University of New Hampshire Art Gallery
Monadnock, The Mystical Magnet
It is the mystical, inspirational quality of Monadnock that George Ticknor recognized when he described how William Hickling Prescott worked for ten years on his History of the Reign of Ferdinand and Isabella the Catholic, published in 1838 Ticknor, Prescott's publisher, friend. and biographer, related that "There is a charming shady walk behind [Prescott's] house, looking towards the Monadnock mountain, and there many a chapter of his Histories was composed, or conned over."
The inspirational quality of Monadnock was nowhere more regarded than at Concord, where a "most intimate familiarity with Nature . . [was] the distinguishing mark" of the school of writers. For all of them except Nathaniel Hawthorne "the distant view of Monadnock . . . was a favorite spectacle." Drawn by "the distant view," they made visits to Monadnock, climbing, camping, eventually boarding at the halfway house, and to Wachusett Mountain, from which there were other views of Monadnock. From these they filled their writings with Monadnock allusions, comparisons, observations, and descriptions. This attitude was predated by the Indians who worshiped Monadnock, calling it "Mountain of the Great Spirit" On the other hand, the early white settlers resented its twenty-five square miles, which were useless for farming, though they did manage to pasture sheep there.
A very early poetic response was Emerson's posthumously published fragment, "Monadnock from Afar":
Thoreau, who had maternal roots in Keene, wrote closely observed factual descriptions of Monadnock which took on a poetic quality through his nineteenth-century prose style. In the journal entries concerning his climbs and camping trips on Monadnock he noted, often in great detail, rocks, plants, and wildlife, and- related locally learned historic lore of the mountain. From details of facts and lists of items found, he broke loose now and again to reveal the spiritual depth of his Monadnock experiences. "The value of the mountains in the horizon,--would not that be a good theme for a lecture? The text for a discourse on real values, and permanent; a sermon on the mount. They are stepping stones to heaven... by which to mount when we would commence our pilgrimage to heaven; by which we gradually take our departure from earth from the time when our youthful eyes first rested on them, from this bare actual earth, which has so little of the hue of heaven. They make it easier to die and easier to live"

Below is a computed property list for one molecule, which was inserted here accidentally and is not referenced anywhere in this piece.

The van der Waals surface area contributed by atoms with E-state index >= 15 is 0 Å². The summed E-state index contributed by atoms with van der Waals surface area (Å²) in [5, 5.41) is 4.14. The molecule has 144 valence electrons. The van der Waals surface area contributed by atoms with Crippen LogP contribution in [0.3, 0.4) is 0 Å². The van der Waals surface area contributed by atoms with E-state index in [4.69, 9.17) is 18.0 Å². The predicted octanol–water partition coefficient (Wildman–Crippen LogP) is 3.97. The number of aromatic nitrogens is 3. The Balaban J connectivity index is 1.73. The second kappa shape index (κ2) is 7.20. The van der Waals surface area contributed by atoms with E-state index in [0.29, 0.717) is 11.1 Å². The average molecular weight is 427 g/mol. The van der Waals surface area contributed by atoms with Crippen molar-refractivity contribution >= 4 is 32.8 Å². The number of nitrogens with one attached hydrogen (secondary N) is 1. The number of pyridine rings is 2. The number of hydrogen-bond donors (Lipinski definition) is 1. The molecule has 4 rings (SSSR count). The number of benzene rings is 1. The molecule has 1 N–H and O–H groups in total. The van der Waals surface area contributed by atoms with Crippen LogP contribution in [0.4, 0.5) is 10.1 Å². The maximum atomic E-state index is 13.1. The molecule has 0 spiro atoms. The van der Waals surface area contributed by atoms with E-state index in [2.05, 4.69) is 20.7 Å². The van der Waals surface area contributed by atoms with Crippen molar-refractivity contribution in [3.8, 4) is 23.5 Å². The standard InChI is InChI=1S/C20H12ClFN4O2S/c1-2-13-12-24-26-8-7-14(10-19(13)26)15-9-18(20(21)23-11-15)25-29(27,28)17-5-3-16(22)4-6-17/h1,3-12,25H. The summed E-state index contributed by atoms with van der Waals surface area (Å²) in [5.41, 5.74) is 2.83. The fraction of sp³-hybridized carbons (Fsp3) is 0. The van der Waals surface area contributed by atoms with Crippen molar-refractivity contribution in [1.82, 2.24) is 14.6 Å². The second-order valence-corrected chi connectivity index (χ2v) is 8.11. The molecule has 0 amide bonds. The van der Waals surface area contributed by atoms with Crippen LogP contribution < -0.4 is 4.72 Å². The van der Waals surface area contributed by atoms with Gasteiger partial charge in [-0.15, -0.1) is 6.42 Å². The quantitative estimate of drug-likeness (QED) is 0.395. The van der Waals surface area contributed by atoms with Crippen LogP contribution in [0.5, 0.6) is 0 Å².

William Ellery Channing, Thoreau's frequent companion,
made some solitary trips to Monadnock after Thoreau's death. He, too, kept
a journal, noting weather conditions and sightings of various birds
and animals. The tone of the journals is so often discontented--either with camping conditions, lack of sleep, or too many other people on the mountain--that Channing must have required the gentle haze of distance and time to write:
Monadnock's magnetism worked even on Hawthorne, who mentioned in his American Notebooks (1868) that he had seen "Monadnock . . visible, like a sapphire cloud against the sky" from the top of Hoosic Mountain in Massachusetts.
As early as 1824 the Reverend William B. O. Peabody, a man who embodied.the typical New England combination of religion, literature, and natural science, published "Monadnock" in the Rockingham Gazette. Less a description than an exaltation of the mountain, the poem cited Monadnock as an example of strength and serenity.
Theodore Parker, the hard-working Unitarian minister frequently at the center of controversy because of his original thinking, was a great lover of the country and natural things. "What a place the city is for outward action! " he wrote. "But it is no place for thought, least of all for poetic, creative thought. This summer I hope to fill up my little cistern by intercourse with nature."
In 1855, while staying at Mrs. Hannah Greenwood's, Dublin's first boarding house, he wrote to a friend that "We are spending the Dog-days at Dublin. NH, a cool mountainous town. To someone else he described it as "one of the best towns of your granite State, made so by a noble minister who has left his mark all over the town Seventy-three copies of the N.Y. Tribune are dealt out over the Bar of an old Tavern which once dealt out I suppose twenty three mugs of toddy in a day!"
During this pre-art colony period in the mid-nineteenth century, when literature dominated artistic endeavor in New England, there was a modicum of painting relating to Monadnock. Alvan Fisher, John White, Allen Scott, and Jesse Talbot each produced at least one Monadnock scene. A list of works relating to the mountain from this period includes one by Charles Jackson, which he used to illustrate the Annual Reports on the Geology of the State of New Hampshire, published in the early 1840s. These few pictures did less to popularize the area than the literary allusions to it. Painting at this date could not serve Monadnock as it did the White Mountains.
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